< <  

Friday, October 22, 2010

  > >
Ephesians 4:1-6
Psalm 24:1-6
Luke 12:54-59

View Readings
Similar Reflections

unwanted unity

"Make every effort to preserve the unity which has the Spirit as its origin and peace as its binding force." —Ephesians 4:3

Think of being united with people you can't stand — people whom you had never asked for or imagined being united with (see Eph 3:20). For example, the Jewish Christians of the early Church had never imagined being co-heirs with the Gentiles, "members of the same body and sharers of the promise" (Eph 3:6). The Jewish Christians didn't want this unity and hoped it wouldn't last, but Paul commanded them to make every effort to preserve, not break, this unity.

Maybe you're united with people at church or work who turn you off. You wish you could get a transfer or at least avoid these people, but the Lord wants you to deepen the tenuous unity you want to break. Maybe an ex-spouse is trying to get back into your life. That's the last thing you want after what you've gone through. However, the Lord commands you to preserve this new-found, unwanted unity.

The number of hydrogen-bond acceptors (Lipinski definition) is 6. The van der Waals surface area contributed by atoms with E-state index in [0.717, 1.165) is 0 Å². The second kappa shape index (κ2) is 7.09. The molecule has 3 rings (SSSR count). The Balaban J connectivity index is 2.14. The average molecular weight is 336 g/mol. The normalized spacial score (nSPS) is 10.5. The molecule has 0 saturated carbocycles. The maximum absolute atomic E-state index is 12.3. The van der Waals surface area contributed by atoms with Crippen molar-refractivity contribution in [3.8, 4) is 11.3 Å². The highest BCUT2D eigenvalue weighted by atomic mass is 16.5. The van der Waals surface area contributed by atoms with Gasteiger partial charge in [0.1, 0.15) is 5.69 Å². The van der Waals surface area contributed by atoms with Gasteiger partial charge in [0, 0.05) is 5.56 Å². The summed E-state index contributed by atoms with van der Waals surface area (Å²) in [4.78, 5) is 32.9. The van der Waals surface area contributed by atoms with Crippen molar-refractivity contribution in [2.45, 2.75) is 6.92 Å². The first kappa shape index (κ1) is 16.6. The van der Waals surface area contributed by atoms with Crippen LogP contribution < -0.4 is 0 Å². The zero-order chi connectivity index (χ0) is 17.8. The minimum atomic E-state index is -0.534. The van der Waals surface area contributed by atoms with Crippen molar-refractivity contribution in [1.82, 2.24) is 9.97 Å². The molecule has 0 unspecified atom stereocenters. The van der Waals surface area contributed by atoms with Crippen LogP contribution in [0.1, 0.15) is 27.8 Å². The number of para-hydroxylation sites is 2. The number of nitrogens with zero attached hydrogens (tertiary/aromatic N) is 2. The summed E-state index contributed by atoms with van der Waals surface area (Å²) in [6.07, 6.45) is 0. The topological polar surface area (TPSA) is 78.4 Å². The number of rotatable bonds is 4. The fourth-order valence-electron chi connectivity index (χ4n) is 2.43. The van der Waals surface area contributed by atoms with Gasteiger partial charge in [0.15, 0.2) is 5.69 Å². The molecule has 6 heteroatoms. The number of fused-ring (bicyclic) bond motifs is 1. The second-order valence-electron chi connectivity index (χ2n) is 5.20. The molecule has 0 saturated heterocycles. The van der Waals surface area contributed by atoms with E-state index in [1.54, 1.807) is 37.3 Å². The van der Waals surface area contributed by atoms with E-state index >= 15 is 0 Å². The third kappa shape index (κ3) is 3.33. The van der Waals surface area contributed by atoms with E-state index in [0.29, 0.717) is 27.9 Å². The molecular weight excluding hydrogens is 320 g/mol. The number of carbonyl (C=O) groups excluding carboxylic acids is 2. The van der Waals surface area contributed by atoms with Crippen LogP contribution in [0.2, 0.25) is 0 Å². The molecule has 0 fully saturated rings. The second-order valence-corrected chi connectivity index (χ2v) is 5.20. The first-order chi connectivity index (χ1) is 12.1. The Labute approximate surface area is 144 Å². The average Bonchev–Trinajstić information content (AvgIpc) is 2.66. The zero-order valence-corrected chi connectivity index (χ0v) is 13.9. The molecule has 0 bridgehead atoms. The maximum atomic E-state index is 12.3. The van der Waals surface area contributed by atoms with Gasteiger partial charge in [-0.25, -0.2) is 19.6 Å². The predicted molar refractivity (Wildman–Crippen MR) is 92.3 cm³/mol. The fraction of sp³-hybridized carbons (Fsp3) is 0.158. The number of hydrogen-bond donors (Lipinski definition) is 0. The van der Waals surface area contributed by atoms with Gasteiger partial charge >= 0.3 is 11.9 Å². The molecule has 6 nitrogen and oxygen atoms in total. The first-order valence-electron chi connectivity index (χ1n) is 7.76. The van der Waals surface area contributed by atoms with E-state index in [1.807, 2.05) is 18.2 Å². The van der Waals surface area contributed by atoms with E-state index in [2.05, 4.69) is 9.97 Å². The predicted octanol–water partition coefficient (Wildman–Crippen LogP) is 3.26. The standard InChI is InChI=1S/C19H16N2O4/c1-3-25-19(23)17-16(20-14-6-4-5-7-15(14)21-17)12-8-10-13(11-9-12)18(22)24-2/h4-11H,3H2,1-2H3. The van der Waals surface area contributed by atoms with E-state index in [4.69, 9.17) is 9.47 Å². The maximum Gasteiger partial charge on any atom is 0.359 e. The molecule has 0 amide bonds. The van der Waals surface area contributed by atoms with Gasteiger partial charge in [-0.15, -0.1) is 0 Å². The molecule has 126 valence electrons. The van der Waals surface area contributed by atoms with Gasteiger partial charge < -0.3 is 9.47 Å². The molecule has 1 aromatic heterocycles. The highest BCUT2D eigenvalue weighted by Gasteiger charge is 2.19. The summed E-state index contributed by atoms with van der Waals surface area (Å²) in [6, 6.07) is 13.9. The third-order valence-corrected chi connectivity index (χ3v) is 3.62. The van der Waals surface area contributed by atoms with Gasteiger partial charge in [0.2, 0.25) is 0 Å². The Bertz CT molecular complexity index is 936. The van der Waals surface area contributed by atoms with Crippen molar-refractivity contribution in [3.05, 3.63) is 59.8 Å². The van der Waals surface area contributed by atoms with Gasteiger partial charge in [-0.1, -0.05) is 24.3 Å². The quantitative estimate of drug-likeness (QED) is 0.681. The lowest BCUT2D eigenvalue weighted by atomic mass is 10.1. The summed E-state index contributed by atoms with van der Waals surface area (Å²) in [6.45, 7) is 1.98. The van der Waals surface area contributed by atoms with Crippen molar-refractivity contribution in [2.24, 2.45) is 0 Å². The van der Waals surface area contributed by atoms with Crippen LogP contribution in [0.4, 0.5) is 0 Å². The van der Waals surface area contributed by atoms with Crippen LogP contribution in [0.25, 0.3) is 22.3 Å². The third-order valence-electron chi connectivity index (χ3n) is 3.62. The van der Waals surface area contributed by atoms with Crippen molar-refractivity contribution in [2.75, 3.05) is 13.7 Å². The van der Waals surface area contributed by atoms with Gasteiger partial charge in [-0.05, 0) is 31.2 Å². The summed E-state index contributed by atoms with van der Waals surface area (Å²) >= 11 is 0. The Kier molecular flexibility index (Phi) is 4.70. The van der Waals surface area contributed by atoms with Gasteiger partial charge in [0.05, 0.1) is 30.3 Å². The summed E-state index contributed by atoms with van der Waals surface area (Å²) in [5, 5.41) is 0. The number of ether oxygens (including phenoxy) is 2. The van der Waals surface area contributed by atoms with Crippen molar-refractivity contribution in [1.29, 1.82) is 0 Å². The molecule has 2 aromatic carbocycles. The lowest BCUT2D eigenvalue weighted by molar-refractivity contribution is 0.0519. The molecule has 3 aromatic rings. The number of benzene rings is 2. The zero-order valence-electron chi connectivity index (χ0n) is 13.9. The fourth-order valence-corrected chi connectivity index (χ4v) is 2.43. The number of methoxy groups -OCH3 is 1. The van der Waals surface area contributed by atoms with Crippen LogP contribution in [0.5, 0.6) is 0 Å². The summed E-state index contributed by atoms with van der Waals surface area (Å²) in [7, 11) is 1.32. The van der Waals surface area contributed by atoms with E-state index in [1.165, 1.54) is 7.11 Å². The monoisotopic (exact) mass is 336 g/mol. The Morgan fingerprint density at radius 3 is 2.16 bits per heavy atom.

Often the unity we seek we don't attain — at least not for a long time. However, the unity we don't want is the unity we are stuck with. In obedience to God's will, preserve that unity which is against your will.

Prayer:  Father, may I deny myself and expose myself to rejection in promoting unity and community according to Your will.

Promise:  "There is but one body and one Spirit, just as there is but one hope given all of you by your call. There is one Lord, one faith, one baptism; one God and Father of all, Who is over all, and works through all, and is in all." —Eph 4:4-6

Praise:  The day before Bill and Doreen's wedding, their two families united to pray together a holy hour of Eucharistic adoration.

Reference:  (For a related teaching, order our tape on Unity Gifts on audio AV 3A-3 or video V-3A.)

Rescript:  †Reverend Joseph R. Binzer, Vicar General of the Archdiocese of Cincinnati, April 6, 2010

The Nihil Obstat ("Permission to Publish") is a declaration that a book or pamphlet is considered to be free of doctrinal or moral error. It is not implied that those who have granted the Nihil Obstat agree with the contents, opinions, or statements expressed.